Another tool we have used in the past is the Digital Security and Privacy Protection UX Checklist. We also encourage teams to build and iterate their own security and privacy UX/UI checklists and operationalise this as part of the design to development to implementation pipeline.

Designers are continually fulfilling product management functions in small teams when their plates are already full. Prioritizing PM processes that help design is critical.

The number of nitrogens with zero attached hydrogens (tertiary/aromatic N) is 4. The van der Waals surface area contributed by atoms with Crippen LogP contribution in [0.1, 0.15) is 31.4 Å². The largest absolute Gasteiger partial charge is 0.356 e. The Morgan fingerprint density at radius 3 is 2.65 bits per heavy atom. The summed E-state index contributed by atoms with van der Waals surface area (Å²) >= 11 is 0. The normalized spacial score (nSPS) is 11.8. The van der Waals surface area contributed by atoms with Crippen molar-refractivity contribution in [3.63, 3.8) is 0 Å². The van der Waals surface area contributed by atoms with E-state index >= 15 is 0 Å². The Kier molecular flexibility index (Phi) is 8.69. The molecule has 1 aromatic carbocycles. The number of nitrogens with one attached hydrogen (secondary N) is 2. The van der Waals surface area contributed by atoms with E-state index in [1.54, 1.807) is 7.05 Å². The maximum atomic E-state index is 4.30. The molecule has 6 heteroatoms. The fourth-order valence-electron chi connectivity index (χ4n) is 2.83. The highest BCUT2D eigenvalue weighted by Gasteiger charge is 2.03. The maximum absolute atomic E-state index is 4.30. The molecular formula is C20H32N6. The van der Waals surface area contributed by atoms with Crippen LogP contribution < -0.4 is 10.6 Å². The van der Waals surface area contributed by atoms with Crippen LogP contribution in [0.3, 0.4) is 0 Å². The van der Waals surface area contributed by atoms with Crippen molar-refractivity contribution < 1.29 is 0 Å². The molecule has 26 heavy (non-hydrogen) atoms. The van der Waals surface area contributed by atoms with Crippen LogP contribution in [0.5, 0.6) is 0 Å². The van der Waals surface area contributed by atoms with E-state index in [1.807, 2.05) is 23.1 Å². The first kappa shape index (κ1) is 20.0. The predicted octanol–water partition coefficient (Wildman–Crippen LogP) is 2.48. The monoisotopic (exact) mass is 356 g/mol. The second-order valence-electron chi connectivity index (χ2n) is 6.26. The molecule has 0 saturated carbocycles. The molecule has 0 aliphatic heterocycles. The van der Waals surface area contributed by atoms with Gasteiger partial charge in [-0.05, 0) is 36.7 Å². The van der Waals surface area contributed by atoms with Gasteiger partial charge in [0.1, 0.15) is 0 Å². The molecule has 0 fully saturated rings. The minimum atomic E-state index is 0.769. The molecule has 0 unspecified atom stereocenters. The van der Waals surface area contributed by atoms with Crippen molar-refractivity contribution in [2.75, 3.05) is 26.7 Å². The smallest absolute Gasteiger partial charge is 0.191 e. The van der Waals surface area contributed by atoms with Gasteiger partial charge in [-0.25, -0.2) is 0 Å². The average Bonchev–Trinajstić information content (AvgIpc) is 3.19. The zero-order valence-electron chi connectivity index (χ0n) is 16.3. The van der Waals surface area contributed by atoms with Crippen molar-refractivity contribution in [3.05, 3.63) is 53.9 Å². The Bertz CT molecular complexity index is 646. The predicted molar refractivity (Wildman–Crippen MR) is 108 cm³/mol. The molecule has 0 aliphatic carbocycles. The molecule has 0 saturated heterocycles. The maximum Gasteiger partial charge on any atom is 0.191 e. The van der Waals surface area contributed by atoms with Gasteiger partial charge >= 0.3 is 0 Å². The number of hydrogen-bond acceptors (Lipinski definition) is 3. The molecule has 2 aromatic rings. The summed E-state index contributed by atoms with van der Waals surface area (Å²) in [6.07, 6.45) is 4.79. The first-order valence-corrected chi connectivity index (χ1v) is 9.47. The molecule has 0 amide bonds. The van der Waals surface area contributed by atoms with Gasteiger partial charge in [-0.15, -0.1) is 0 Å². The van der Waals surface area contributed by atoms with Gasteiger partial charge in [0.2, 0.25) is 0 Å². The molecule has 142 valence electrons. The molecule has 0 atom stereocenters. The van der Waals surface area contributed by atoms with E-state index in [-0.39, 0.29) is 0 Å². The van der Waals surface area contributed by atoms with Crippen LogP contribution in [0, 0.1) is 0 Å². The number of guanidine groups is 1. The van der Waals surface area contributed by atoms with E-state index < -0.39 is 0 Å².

Last, but by no means least, the least discussed topic in coaching was the challenge of product management absences in OSS tool teams. Many OSS teams have an absence of product management (PM) within a team member’s core role. If this role is present, those in these roles are often more knowledgeable about software development processes than design processes. This is steadily changing and PM is becoming a valued skill and role in OSS as well as the balance tipping into PM being present in the design phases of software development. The very real challenge for designers in OSS is that when absent, the role of product manager often falls to the designer during the phases of design, and often carries through to development/implementation in order to ensure that users’ needs are well respected in implementation. Through our coaching we found that this split role comes naturally to designers who tend to have an inclination towards seeing software holistically across all its aspects. However, while knowing everything from how an API functions, to how back-end is organized, through to front-end frameworks, is often critical to designing integrated experiences for users, it means that less time is spent on design and more time is spent on product management. This can raise a role definition tension as well as a processes stewardship tension in the teams as product management and guiding the goals of software can be a contentious issue even if governance processes exist within the OSS and the team.